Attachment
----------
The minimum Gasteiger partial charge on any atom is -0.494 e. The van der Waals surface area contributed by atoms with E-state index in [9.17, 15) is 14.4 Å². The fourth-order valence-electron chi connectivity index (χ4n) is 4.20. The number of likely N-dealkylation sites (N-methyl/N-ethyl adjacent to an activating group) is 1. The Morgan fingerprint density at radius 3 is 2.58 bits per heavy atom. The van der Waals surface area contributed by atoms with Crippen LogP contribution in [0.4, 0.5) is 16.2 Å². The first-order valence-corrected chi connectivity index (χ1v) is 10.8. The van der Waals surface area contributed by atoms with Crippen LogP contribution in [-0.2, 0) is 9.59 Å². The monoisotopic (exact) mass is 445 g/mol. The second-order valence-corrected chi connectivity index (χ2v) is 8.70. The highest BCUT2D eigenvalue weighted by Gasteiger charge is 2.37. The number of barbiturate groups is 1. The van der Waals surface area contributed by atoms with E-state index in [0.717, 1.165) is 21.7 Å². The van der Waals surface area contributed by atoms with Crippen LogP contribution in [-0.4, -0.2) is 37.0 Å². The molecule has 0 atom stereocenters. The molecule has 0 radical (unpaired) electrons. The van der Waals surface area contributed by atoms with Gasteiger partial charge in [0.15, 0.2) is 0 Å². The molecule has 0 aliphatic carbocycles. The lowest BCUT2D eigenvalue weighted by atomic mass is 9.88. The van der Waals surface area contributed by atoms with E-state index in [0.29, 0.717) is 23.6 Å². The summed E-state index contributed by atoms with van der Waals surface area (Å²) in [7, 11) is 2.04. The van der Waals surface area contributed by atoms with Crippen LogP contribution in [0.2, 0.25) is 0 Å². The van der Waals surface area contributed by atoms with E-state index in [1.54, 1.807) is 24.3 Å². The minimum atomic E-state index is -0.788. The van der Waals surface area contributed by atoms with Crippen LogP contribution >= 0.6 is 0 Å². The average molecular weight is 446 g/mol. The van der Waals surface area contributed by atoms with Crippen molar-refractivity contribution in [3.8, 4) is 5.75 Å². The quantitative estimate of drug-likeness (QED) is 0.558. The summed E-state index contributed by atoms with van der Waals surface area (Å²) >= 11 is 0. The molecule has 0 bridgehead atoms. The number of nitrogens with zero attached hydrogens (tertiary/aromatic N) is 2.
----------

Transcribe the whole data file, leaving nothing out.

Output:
The minimum Gasteiger partial charge on any atom is -0.494 e. The van der Waals surface area contributed by atoms with E-state index in [9.17, 15) is 14.4 Å². The fourth-order valence-electron chi connectivity index (χ4n) is 4.20. The number of likely N-dealkylation sites (N-methyl/N-ethyl adjacent to an activating group) is 1. The Morgan fingerprint density at radius 3 is 2.58 bits per heavy atom. The van der Waals surface area contributed by atoms with Crippen LogP contribution in [0.4, 0.5) is 16.2 Å². The first-order valence-corrected chi connectivity index (χ1v) is 10.8. The van der Waals surface area contributed by atoms with Crippen LogP contribution in [-0.2, 0) is 9.59 Å². The monoisotopic (exact) mass is 445 g/mol. The second-order valence-corrected chi connectivity index (χ2v) is 8.70. The highest BCUT2D eigenvalue weighted by Gasteiger charge is 2.37. The number of barbiturate groups is 1. The van der Waals surface area contributed by atoms with E-state index in [0.717, 1.165) is 21.7 Å². The van der Waals surface area contributed by atoms with Crippen LogP contribution in [-0.4, -0.2) is 37.0 Å². The molecule has 0 atom stereocenters. The molecule has 0 radical (unpaired) electrons. The van der Waals surface area contributed by atoms with Gasteiger partial charge in [0.15, 0.2) is 0 Å². The molecule has 0 aliphatic carbocycles. The lowest BCUT2D eigenvalue weighted by atomic mass is 9.88. The van der Waals surface area contributed by atoms with E-state index in [0.29, 0.717) is 23.6 Å². The summed E-state index contributed by atoms with van der Waals surface area (Å²) in [7, 11) is 2.04. The van der Waals surface area contributed by atoms with Crippen LogP contribution in [0.2, 0.25) is 0 Å². The van der Waals surface area contributed by atoms with E-state index in [1.54, 1.807) is 24.3 Å². The minimum atomic E-state index is -0.788. The van der Waals surface area contributed by atoms with Crippen LogP contribution >= 0.6 is 0 Å². The average molecular weight is 446 g/mol. The van der Waals surface area contributed by atoms with Crippen molar-refractivity contribution in [3.8, 4) is 5.75 Å². The quantitative estimate of drug-likeness (QED) is 0.558. The summed E-state index contributed by atoms with van der Waals surface area (Å²) >= 11 is 0. The molecule has 0 bridgehead atoms. The number of nitrogens with zero attached hydrogens (tertiary/aromatic N) is 2.